Food Supplies for Rome. Coping with Geographical Constraints

During the period of the Empire, Rome had become so gigantic that the logistics of keeping it supplied point up the constraints of the city’s geographical situation. It is often said that no European city equalled the population of ancient Rome until London in the very last years of the eighteenth century and Paris just before the middle of the nineteenth. But what is less often remarked upon is the fact that both these cities lie in the centre of river basins with soil that is among the most fertile in Europe and that they stand on great rivers, neither of which is the case with Rome.

THE ROMAN COUNTRYSIDE AND LONG-DISTANCE SUPPLIES

In the eighteenth century, Paris was supplied with grain almost exclusively from farms less than 50 kilometres away. G. W. Grantham has attempted to draw up a theoretical model of an ‘area of intensive exchange between country and town’.1 This is the area of peasant transport, requiring no intermediaries or offloading and reloading, within a radius of 45 kilometres. In southern parts of France, this radius enables a town of 50,000 people, if it actually has such an extensive hinterland, to be properly supplied. The fact is, however, that, in the vicinity of Rome, such an extent of land is hard to come by, except northwards along the Tiber valley or some distance away to the south-east in the upper valley of the Garigliano. To the west and the south, there is nothing but sea; to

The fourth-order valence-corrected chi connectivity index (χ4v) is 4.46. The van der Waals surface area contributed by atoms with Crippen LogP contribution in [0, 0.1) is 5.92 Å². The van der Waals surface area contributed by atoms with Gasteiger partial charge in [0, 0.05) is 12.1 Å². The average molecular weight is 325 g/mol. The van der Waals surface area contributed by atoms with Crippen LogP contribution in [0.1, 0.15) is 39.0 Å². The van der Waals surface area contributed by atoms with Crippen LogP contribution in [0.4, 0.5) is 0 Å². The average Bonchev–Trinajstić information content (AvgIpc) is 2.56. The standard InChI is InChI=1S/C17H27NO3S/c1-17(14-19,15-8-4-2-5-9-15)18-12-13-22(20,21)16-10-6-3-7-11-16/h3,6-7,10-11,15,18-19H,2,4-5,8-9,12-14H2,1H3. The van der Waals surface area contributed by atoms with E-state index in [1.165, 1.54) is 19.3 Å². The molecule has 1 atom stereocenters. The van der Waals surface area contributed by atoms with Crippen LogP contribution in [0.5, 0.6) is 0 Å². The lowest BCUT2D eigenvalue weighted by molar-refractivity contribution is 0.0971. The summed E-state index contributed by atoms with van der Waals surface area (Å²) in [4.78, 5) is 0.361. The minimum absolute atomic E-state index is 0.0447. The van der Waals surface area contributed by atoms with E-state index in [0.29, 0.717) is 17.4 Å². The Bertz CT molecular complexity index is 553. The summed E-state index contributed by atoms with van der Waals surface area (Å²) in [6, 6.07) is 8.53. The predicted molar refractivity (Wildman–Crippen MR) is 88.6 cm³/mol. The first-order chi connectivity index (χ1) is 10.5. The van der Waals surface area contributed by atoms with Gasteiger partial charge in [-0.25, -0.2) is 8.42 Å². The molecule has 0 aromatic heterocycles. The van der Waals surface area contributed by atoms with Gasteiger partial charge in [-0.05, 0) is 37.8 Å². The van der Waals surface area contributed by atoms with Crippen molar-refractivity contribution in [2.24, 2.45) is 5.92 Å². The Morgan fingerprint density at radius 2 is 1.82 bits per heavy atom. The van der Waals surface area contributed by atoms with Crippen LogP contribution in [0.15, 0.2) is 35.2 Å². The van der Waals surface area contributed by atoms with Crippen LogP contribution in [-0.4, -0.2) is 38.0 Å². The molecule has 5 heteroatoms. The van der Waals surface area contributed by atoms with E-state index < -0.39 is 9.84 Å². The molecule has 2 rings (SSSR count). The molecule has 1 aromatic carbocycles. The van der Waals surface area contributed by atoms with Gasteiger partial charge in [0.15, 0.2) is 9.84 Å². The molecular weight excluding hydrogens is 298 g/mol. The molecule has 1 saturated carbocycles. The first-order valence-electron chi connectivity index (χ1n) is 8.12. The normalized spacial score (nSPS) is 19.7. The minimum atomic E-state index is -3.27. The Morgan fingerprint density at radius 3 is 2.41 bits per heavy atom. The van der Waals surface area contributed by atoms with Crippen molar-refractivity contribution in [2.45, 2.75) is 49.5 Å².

First published in B. Marin and C. Virlouvet (eds), Nourrir les cites de Mediterranee. AntiquiteTemps modernes (Paris: MMSH, Maisonneuve & Larose, 2003), 45-60. Passages on papal Rome have been deleted.

1 Grantham (1997: 706-10).

the north-west, there is the infertile Maremma region; and to the north-east and east, there are the Sabine, Tiburtine, Prenestine, and Alban hills. From the start of the Republican period, at least according to the tradition handed down by the annalists, the Roman authorities, at times of shortage, were bringing in grain from farther afield in Italy, and even then from Sicily. The really important change came about in 241 bc, when Sicily became a Roman province. Grain tithes, plus the buying of grain at fixed prices, were then able to provide much of what Rome needed. Bids were called for the garnering of this grain. The aediles with the state’s contribution, and the tax-gatherers with the surplus that gave them their profit, were able to bring large amounts of grain to market in Rome. This geopolitical phenomenon was to intensify until Augustus with the creation of the other grain-producing provinces. By the time of the Empire, buying from foreign parts had stopped, because there were no more foreign parts. What there was, was an experienced organization for bringing in grain by sea. Because of the growth of the Empire, the food- supply system (annona) of ancient Rome functioned very differently from that of Rome under the popes. Within the agrarian economy of central Italy, it brought about profound change in distribution. And it abolished the limits put upon the city’s development by its need for grain.

 
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